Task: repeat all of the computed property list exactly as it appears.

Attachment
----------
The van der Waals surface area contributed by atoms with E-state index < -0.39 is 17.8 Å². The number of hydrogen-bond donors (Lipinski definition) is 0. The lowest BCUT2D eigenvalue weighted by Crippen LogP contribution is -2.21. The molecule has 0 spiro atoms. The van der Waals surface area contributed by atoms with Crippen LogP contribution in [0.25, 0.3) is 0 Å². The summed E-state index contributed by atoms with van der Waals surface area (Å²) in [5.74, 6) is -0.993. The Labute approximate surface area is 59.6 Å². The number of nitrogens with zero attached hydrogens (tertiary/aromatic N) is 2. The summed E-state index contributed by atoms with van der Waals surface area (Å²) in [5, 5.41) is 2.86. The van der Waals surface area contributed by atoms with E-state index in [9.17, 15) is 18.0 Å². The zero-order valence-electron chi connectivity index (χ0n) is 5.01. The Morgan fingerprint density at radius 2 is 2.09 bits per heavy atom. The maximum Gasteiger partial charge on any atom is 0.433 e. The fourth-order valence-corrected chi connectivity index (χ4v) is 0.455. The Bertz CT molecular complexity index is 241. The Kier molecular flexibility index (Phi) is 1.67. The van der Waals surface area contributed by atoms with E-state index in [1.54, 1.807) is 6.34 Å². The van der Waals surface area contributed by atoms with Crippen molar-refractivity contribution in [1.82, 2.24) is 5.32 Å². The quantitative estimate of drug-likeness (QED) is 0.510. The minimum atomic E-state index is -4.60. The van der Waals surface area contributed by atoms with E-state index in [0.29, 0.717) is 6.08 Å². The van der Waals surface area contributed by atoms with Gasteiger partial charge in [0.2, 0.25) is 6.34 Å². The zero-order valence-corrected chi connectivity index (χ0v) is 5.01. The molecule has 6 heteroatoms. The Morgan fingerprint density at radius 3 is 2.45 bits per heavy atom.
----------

The van der Waals surface area contributed by atoms with E-state index < -0.39 is 17.8 Å². The number of hydrogen-bond donors (Lipinski definition) is 0. The lowest BCUT2D eigenvalue weighted by Crippen LogP contribution is -2.21. The molecule has 0 spiro atoms. The van der Waals surface area contributed by atoms with Crippen LogP contribution in [0.25, 0.3) is 0 Å². The summed E-state index contributed by atoms with van der Waals surface area (Å²) in [5.74, 6) is -0.993. The Labute approximate surface area is 59.6 Å². The number of nitrogens with zero attached hydrogens (tertiary/aromatic N) is 2. The summed E-state index contributed by atoms with van der Waals surface area (Å²) in [5, 5.41) is 2.86. The van der Waals surface area contributed by atoms with E-state index in [9.17, 15) is 18.0 Å². The zero-order valence-electron chi connectivity index (χ0n) is 5.01. The Morgan fingerprint density at radius 2 is 2.09 bits per heavy atom. The maximum Gasteiger partial charge on any atom is 0.433 e. The fourth-order valence-corrected chi connectivity index (χ4v) is 0.455. The Bertz CT molecular complexity index is 241. The Kier molecular flexibility index (Phi) is 1.67. The van der Waals surface area contributed by atoms with E-state index in [1.54, 1.807) is 6.34 Å². The van der Waals surface area contributed by atoms with Crippen molar-refractivity contribution in [1.82, 2.24) is 5.32 Å². The quantitative estimate of drug-likeness (QED) is 0.510. The minimum atomic E-state index is -4.60. The van der Waals surface area contributed by atoms with E-state index in [0.29, 0.717) is 6.08 Å². The van der Waals surface area contributed by atoms with Gasteiger partial charge in [0.2, 0.25) is 6.34 Å². The zero-order valence-corrected chi connectivity index (χ0v) is 5.01. The molecule has 6 heteroatoms. The Morgan fingerprint density at radius 3 is 2.45 bits per heavy atom.